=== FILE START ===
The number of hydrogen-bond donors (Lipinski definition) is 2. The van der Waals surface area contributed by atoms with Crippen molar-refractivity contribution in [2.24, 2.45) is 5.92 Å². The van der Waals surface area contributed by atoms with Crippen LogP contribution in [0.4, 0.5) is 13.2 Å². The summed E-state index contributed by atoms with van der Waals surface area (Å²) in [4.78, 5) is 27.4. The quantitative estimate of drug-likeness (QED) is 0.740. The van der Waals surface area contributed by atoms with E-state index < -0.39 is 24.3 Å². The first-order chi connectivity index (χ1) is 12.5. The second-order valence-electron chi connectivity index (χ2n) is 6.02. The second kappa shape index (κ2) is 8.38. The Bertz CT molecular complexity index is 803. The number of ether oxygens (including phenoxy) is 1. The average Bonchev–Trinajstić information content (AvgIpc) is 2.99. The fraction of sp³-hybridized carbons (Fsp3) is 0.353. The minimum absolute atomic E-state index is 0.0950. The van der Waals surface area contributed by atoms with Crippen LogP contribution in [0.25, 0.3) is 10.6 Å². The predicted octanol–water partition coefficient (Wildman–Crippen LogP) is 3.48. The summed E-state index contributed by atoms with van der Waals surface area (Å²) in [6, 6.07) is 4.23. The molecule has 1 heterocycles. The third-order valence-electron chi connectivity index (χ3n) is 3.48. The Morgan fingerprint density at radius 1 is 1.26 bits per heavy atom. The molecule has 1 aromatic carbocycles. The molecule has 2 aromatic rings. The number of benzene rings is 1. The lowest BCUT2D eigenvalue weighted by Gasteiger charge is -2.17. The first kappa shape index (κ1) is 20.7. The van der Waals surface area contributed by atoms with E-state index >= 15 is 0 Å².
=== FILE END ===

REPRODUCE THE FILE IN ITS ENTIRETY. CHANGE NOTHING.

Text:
The number of hydrogen-bond donors (Lipinski definition) is 2. The van der Waals surface area contributed by atoms with Crippen molar-refractivity contribution in [2.24, 2.45) is 5.92 Å². The van der Waals surface area contributed by atoms with Crippen LogP contribution in [0.4, 0.5) is 13.2 Å². The summed E-state index contributed by atoms with van der Waals surface area (Å²) in [4.78, 5) is 27.4. The quantitative estimate of drug-likeness (QED) is 0.740. The van der Waals surface area contributed by atoms with E-state index < -0.39 is 24.3 Å². The first-order chi connectivity index (χ1) is 12.5. The second-order valence-electron chi connectivity index (χ2n) is 6.02. The second kappa shape index (κ2) is 8.38. The Bertz CT molecular complexity index is 803. The number of ether oxygens (including phenoxy) is 1. The average Bonchev–Trinajstić information content (AvgIpc) is 2.99. The fraction of sp³-hybridized carbons (Fsp3) is 0.353. The minimum absolute atomic E-state index is 0.0950. The van der Waals surface area contributed by atoms with Crippen LogP contribution in [0.25, 0.3) is 10.6 Å². The predicted octanol–water partition coefficient (Wildman–Crippen LogP) is 3.48. The summed E-state index contributed by atoms with van der Waals surface area (Å²) in [6, 6.07) is 4.23. The molecule has 1 heterocycles. The third-order valence-electron chi connectivity index (χ3n) is 3.48. The Morgan fingerprint density at radius 1 is 1.26 bits per heavy atom. The molecule has 1 aromatic carbocycles. The molecule has 2 aromatic rings. The number of benzene rings is 1. The lowest BCUT2D eigenvalue weighted by Gasteiger charge is -2.17. The first kappa shape index (κ1) is 20.7. The van der Waals surface area contributed by atoms with E-state index >= 15 is 0 Å².